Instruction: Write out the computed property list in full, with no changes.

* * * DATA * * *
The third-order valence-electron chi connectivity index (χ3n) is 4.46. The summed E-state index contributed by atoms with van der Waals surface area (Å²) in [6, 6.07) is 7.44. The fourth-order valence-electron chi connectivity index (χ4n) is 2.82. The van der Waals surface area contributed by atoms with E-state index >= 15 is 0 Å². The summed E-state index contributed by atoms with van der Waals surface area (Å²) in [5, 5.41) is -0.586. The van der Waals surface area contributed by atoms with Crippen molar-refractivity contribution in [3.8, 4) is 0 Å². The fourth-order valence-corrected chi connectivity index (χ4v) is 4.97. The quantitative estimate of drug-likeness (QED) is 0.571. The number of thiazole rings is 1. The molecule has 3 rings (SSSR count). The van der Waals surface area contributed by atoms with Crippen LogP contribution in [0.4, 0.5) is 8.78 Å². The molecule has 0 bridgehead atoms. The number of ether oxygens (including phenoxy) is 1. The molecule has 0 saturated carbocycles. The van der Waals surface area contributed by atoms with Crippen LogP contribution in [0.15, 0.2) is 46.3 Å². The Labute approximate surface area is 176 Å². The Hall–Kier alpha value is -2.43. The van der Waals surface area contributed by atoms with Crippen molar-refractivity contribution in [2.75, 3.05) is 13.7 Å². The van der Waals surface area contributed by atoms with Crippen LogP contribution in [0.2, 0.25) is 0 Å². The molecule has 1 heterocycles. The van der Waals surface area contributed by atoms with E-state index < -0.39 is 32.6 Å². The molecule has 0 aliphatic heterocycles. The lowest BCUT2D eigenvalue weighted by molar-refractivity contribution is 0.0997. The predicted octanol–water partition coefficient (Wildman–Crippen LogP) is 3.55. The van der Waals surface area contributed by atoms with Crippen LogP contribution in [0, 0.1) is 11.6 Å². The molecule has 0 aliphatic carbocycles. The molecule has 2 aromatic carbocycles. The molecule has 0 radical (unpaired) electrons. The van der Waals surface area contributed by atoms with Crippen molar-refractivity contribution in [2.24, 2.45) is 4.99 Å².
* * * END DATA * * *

The third-order valence-electron chi connectivity index (χ3n) is 4.46. The summed E-state index contributed by atoms with van der Waals surface area (Å²) in [6, 6.07) is 7.44. The fourth-order valence-electron chi connectivity index (χ4n) is 2.82. The van der Waals surface area contributed by atoms with E-state index >= 15 is 0 Å². The summed E-state index contributed by atoms with van der Waals surface area (Å²) in [5, 5.41) is -0.586. The van der Waals surface area contributed by atoms with Crippen molar-refractivity contribution in [3.8, 4) is 0 Å². The fourth-order valence-corrected chi connectivity index (χ4v) is 4.97. The quantitative estimate of drug-likeness (QED) is 0.571. The number of thiazole rings is 1. The molecule has 3 rings (SSSR count). The van der Waals surface area contributed by atoms with Crippen LogP contribution in [0.4, 0.5) is 8.78 Å². The molecule has 0 bridgehead atoms. The number of ether oxygens (including phenoxy) is 1. The molecule has 0 saturated carbocycles. The van der Waals surface area contributed by atoms with Crippen LogP contribution in [0.15, 0.2) is 46.3 Å². The Labute approximate surface area is 176 Å². The Hall–Kier alpha value is -2.43. The van der Waals surface area contributed by atoms with Crippen molar-refractivity contribution in [2.75, 3.05) is 13.7 Å². The van der Waals surface area contributed by atoms with Crippen LogP contribution in [0.2, 0.25) is 0 Å². The molecule has 1 heterocycles. The van der Waals surface area contributed by atoms with E-state index < -0.39 is 32.6 Å². The molecule has 0 aliphatic heterocycles. The lowest BCUT2D eigenvalue weighted by molar-refractivity contribution is 0.0997. The predicted octanol–water partition coefficient (Wildman–Crippen LogP) is 3.55. The van der Waals surface area contributed by atoms with Crippen LogP contribution in [0, 0.1) is 11.6 Å². The molecule has 0 aliphatic carbocycles. The molecule has 2 aromatic carbocycles. The molecule has 0 radical (unpaired) electrons. The van der Waals surface area contributed by atoms with Crippen molar-refractivity contribution in [2.24, 2.45) is 4.99 Å².